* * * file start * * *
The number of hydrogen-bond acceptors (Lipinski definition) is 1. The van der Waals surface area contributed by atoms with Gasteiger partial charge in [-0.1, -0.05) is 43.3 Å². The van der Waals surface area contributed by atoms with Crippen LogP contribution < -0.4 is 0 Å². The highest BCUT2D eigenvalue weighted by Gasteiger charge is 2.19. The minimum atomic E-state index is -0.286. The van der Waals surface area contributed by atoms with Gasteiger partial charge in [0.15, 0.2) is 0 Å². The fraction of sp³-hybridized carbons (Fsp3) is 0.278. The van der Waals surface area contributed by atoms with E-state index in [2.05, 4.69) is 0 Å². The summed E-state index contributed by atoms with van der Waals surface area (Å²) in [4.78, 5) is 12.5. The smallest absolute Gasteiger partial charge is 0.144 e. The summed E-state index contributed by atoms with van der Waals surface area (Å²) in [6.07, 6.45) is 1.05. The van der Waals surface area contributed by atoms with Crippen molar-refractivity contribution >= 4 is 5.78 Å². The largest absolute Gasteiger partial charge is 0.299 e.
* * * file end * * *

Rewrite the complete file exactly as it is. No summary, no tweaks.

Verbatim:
The number of hydrogen-bond acceptors (Lipinski definition) is 1. The van der Waals surface area contributed by atoms with Gasteiger partial charge in [-0.1, -0.05) is 43.3 Å². The van der Waals surface area contributed by atoms with Crippen LogP contribution < -0.4 is 0 Å². The highest BCUT2D eigenvalue weighted by Gasteiger charge is 2.19. The minimum atomic E-state index is -0.286. The van der Waals surface area contributed by atoms with Gasteiger partial charge in [0.15, 0.2) is 0 Å². The fraction of sp³-hybridized carbons (Fsp3) is 0.278. The van der Waals surface area contributed by atoms with E-state index in [2.05, 4.69) is 0 Å². The summed E-state index contributed by atoms with van der Waals surface area (Å²) in [4.78, 5) is 12.5. The smallest absolute Gasteiger partial charge is 0.144 e. The summed E-state index contributed by atoms with van der Waals surface area (Å²) in [6.07, 6.45) is 1.05. The van der Waals surface area contributed by atoms with Crippen molar-refractivity contribution >= 4 is 5.78 Å². The largest absolute Gasteiger partial charge is 0.299 e.